Holy See calls for Inclusive Education

GENEVA, Switzerland – The Holy See is calling for an “inclusive” education that goes beyond the principle of efficiency and respects the dignity of every human person.
This was the exhortation made by Archbishop Silvano Tomasi, the Holy See’s permanent observer at the U.N. offices in Geneva, at the U.N. 48th International Conference on Education, held last Tuesday through Friday.

The archbishop affirmed that the Holy See “fully subscribes” to the idea that “a way to a future of peaceful coexistence, of mutual respect and enrichment by sharing the gifts of different cultures and traditions, comes through ‘education of all.’ Such an education takes into account the needs of every person and in particular the needs of the poor and most vulnerable, of people with disabilities, of rural and of city slums youth, of young people and adults, without any discrimination.”

The Holy See representative called to mind that the Universal Declaration of Human Rights, marking its 60th anniversary this year, includes the right to education, and notes that parents have a prior right to choose the kind of education that shall be given to their children.

“Inclusion works through the promotion of a society that respects the dignity of every human person and goes beyond criteria of efficiency,” he said. “The present financial crisis is a concrete lesson: Only the person that conceives relations with others beyond criteria of productivity and control can value reality in a balanced perspective and assume appropriate responsibility. This type of education is able to help forming individuals and new generations to social participation, to solidarity, to overcoming exclusion and to critically understand reality.”

Archbishop Tomasi also affirmed that educational institutions should “constitute an environment in which educators could answer to the affective and cognitive needs of the child, not only in transmitting information, but also in being relevant for the children in this delicate phase of their lives.”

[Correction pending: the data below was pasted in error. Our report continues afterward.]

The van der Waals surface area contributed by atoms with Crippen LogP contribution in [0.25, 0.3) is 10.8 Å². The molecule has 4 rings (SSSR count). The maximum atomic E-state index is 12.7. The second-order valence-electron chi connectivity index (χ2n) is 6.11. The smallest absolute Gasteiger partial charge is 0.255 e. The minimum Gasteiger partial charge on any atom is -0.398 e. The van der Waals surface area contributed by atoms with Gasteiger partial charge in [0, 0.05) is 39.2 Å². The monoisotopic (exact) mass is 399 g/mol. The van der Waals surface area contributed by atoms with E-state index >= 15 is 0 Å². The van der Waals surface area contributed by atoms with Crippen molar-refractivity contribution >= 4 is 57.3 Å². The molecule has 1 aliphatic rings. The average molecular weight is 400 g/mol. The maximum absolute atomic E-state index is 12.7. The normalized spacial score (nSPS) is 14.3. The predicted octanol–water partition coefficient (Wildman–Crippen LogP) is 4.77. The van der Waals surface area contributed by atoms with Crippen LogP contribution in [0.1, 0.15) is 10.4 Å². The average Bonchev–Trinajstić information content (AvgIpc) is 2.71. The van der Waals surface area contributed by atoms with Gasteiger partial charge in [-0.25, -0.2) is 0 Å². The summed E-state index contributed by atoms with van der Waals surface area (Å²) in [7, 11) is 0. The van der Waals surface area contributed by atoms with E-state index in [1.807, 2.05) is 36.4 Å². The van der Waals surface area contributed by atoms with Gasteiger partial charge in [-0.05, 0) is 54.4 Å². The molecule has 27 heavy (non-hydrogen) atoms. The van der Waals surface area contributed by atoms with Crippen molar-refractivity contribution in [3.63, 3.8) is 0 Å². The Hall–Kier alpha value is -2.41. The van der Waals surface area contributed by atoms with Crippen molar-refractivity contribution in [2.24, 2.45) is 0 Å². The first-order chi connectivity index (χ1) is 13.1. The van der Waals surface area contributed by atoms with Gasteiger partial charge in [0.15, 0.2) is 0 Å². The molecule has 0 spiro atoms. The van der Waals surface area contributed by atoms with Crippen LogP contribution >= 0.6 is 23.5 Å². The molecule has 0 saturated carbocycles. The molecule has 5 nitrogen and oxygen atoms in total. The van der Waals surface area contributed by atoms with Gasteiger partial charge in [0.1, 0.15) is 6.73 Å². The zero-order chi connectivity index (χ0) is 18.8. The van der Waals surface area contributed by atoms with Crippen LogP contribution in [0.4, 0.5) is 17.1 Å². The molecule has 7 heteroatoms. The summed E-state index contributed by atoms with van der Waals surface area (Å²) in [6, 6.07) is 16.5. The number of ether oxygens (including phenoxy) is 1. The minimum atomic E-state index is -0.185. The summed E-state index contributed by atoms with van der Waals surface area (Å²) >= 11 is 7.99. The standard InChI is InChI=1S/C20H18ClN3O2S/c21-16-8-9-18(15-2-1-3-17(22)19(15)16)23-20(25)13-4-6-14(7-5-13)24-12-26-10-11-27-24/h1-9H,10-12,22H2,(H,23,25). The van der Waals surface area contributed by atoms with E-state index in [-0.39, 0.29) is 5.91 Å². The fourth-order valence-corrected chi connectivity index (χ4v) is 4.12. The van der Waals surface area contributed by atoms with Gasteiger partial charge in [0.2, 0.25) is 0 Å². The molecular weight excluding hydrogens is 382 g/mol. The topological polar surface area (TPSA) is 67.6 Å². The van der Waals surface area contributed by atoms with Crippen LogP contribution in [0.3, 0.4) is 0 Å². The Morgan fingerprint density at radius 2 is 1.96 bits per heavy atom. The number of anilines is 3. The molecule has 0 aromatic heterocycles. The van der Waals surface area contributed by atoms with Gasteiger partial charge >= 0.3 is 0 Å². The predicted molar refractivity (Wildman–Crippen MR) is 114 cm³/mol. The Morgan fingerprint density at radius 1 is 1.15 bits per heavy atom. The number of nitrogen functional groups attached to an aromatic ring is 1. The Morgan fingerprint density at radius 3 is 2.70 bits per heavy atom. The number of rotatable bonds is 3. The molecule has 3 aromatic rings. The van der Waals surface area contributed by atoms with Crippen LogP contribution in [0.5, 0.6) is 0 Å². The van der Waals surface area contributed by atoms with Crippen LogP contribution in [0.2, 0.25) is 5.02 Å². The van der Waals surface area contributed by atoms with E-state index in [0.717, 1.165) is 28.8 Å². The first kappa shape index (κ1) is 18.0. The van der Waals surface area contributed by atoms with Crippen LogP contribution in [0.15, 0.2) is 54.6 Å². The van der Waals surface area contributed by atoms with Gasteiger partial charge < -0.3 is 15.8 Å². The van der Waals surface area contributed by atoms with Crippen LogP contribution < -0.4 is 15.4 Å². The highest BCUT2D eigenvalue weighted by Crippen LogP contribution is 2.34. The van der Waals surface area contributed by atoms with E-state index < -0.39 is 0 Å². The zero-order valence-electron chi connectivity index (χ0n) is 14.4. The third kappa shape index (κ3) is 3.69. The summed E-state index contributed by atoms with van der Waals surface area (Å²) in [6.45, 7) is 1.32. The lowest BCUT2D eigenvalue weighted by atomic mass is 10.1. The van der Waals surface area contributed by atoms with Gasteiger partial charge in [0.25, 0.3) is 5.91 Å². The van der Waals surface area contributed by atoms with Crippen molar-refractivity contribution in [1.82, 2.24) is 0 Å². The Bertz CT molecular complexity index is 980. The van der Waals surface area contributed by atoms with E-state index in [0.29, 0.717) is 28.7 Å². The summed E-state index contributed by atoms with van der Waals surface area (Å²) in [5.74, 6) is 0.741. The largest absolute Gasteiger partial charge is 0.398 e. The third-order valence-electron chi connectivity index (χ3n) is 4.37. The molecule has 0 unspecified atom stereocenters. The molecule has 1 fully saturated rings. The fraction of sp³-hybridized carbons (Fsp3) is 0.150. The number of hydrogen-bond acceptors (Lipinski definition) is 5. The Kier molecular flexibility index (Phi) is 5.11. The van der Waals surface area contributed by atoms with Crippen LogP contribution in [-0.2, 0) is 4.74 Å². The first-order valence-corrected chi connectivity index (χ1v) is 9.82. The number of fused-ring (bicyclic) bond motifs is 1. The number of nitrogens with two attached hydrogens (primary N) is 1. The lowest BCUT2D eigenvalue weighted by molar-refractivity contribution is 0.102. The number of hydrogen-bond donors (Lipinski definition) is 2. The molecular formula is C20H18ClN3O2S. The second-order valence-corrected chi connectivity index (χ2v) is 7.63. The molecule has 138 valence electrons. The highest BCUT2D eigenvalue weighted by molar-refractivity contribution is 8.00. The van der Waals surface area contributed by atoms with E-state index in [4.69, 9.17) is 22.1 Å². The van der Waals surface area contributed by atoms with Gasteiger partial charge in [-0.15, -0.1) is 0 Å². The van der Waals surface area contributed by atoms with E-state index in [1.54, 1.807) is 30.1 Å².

Furthermore, he said, “educators should remain aware that they carry out their service in cooperation with parents, who are the first ‘educational agency’ and have the priority right and duty to educate their children. This convergence of efforts is an evident application of the basic principle of subsidiarity.”

The Holy See urged educational institutions to be places of “integral formation through interpersonal relations based on mutual respect and acceptance.”

Citing Benedict XVI, he said that “an education would be most impoverished if it were limited to providing notions and information and neglected the important question about the truth, especially that truth which can be a guide in life.”

Thus, Archbishop Tomasi concluded, “an inclusive education embraces all children and youth in their existential context and all persons dedicated to their formation, a comprehensive process that combines transmission of knowledge and development of personality. […] At its best, education provides everyone with the tools to contribute a creative participation in community, to reflect and give an appropriate answer to the unavoidable profound questions of meaning, to live with others, to discover one’s nature and inherent dignity as spiritual creatures.”

One Response

  1. Hi,
    as your page is dealing with diversity/ability-topics, we would love to inform you about or contest on the topic of inclusion.
    We are trying to build an international database and discussion plattform for the various definitions of inclusion/inclusive education.

    We would be pleased if you would link definitely-inclusive.org on your web site, either by writing a post or using one of our banners.

    Best regards and thank you for your support
    Frank J. for the team of definitely-inclusive.org

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